Thirty years ago this week, an unknown filmmaker walked into a club in Washington, D.C., with a videotape in his hand. It was one of those nights when anyone could screen their work ... but this was the first public screening of a short documentary that's gone on to become the very definition of a cult classic.
Heavy Metal Parking Lot was only 16 and a half minutes long, and the concept was bare-bones: just fans and staff outside the Capital Centre arena in Largo, Md., before a concert by two metal bands, Dokken and Judas Priest, in May of 1986. And yet it went viral before viral was a thing: One fan would make a copy of a video and give it to a friend who would do the same thing, until it spread, literally, around the world.
"Nobody could have imagined that it would have taken on the life that it has," says Jeff Krulik, one of the two directors. Over the course of 30 years, he and his partner John Heyn watched their little documentary become the subject of websites, a mural, and mainstream press coverage in The New Yorker, GQ, Spin and Premiere.
Back in 1986, John Heyn and Jeff Krulik were aspiring filmmakers in their 20s looking for a story. "I'd heard the radio ads, so we knew it was a metal show," Kulik says of their trip to The Cap Centre, as everyone called it. "We kind of knew what we were getting into, or hoping to get into."
They paid for parking and, with gear borrowed from Krulik's studio, started shooting. They had no plan, no list of questions. "We didn't have a clue about how to do this the right way. But I think for what it was, it was the right way," Krulik says.
Krulik and Heyn captured something: a moment in time in a particular place — suburban Maryland — and a culture, says Laura Schnitker. She's an ethnomusicologist and an acting curator at the University of Maryland, where an exhibition devoted to the 30th anniversary of Heavy Metal Parking Lot is on display into next year.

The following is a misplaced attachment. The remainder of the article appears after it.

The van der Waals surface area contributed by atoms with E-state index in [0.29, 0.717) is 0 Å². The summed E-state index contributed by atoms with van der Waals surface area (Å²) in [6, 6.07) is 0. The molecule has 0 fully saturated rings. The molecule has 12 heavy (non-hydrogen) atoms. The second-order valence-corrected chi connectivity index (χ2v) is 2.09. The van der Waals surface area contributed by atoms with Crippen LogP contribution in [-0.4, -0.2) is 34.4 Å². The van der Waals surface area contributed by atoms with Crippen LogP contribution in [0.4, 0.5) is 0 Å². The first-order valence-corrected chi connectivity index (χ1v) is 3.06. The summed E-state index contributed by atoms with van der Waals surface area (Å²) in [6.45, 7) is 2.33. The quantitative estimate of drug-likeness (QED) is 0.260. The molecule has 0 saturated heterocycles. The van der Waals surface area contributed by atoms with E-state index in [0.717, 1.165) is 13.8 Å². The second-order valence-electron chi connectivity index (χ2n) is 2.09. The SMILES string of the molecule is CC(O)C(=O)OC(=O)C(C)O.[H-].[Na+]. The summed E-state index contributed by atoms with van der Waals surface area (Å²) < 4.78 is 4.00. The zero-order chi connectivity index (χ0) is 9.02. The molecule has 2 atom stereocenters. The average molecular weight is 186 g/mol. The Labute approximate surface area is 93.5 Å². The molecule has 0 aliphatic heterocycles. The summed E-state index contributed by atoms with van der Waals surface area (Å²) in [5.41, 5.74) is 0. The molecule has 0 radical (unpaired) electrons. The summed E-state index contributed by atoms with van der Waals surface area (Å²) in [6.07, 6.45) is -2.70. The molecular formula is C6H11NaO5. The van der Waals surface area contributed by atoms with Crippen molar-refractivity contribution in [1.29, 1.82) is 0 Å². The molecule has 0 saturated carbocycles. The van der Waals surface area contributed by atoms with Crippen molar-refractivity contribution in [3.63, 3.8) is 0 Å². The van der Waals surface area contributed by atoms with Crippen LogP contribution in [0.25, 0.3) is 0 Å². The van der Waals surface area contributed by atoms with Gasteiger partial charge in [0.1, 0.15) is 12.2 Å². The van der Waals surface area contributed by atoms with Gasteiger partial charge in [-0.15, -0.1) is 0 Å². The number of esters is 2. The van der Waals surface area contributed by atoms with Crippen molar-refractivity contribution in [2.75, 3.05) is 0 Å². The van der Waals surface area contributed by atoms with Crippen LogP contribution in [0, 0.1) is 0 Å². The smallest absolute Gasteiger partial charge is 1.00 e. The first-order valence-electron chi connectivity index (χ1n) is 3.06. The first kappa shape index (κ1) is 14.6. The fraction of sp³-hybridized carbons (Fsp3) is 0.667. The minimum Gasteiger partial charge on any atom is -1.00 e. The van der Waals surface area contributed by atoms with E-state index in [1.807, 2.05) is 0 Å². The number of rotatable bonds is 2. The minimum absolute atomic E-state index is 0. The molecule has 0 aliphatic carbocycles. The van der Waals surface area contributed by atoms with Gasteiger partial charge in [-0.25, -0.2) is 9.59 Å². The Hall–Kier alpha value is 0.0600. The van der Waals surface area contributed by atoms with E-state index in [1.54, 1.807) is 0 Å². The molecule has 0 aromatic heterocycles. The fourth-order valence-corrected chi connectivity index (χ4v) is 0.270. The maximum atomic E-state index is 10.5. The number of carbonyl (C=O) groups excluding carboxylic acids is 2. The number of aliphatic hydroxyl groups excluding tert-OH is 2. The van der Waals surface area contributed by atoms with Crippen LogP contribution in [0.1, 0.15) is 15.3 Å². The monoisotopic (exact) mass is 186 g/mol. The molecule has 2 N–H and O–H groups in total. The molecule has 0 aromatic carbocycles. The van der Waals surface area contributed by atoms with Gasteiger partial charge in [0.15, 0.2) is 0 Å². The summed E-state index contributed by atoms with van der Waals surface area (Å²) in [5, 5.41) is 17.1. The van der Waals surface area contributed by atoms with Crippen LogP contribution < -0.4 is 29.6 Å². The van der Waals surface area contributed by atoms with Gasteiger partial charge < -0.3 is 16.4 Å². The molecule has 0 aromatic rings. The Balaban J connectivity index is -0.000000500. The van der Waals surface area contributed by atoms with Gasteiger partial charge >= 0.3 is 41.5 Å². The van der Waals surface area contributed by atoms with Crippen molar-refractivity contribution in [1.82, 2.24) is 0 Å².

"For anyone who wants to understand what a heavy metal crowd looked like when heavy metal was at its peak popularity in the 1980s, this is a perfect document of that point in musical history," she says. "It's just a great snapshot of fandom."
Zev Zalman Ludwick was one of those fans. Back then, Ludwick was flipping pizzas during the day and playing bass in rock bands at night. Today he builds and repairs instruments — violins, violas, and cellos. He says tailgating before concerts was half the fun.
"We would all get the word out to our friends: 'Hey, meet us before the concert,' you know? We'd go there a couple of hours beforehand," he says. "There's a whole feeling when you get around people for that same thing in common — all about the music, and just about having fun."
But Ludwick admits the fun was sometimes fueled by drugs and alcohol. And the teens in Heavy Metal Parking Lot are primed. Jeff Krulik rejects any suggestion the documentary is making fun of them.
"Neither one of us ever set out to do that," he says. "I mean, there is manipulation involved: You're editing it, you're getting right to the most entertaining content. And that was our agenda, was to make an entertaining 15-minute video."
Heavy Metal Parking Lot would eventually be shown at the American Film Institute and other venues. But Krulik says the documentary eventually seemed to run its course.
"We kind of had stopped screening it in 1990 for a variety of reasons," he says. "We couldn't force our friends to sit through another public screening of it."
Two years later, a friend was moving to California and asked for some copies to take with him. One eventually made its way to a Los Angeles store called Mondo Video A-Go-Go.
"When I saw it I was busting up, because what a great idea that they took a camera into a parking lot!" says the store's then-proprietor, "Colonel" Rob Schnaffer (the title was bestowed by his mentor, filmmaker Russ Meyer). "And I started making copies of this thing, and it just started spreading on the underground like a plague."
Heavy Metal Parking Lot wound up on Nirvana's tour bus. And Krulik says the organic way it spread, from fan to fan on physical videotapes, had a lot to do with its enduring appeal.
The same can't be said of the parking lot the film immortalized. The Cap Centre was demolished in 2002 to make way for a shopping center with its own parking lots. Standing in one of them, Krulik points out a car that wouldn't have been out of place here in 1986.
"That's the last muscle car in the parking lot at the Cap Centre," he says. "It's the ghost of Heavy Metal Parking Lot."
Those ghosts still walk the earth. And John Heyn and Jeff Krulik are eager to conjure them whenever they can.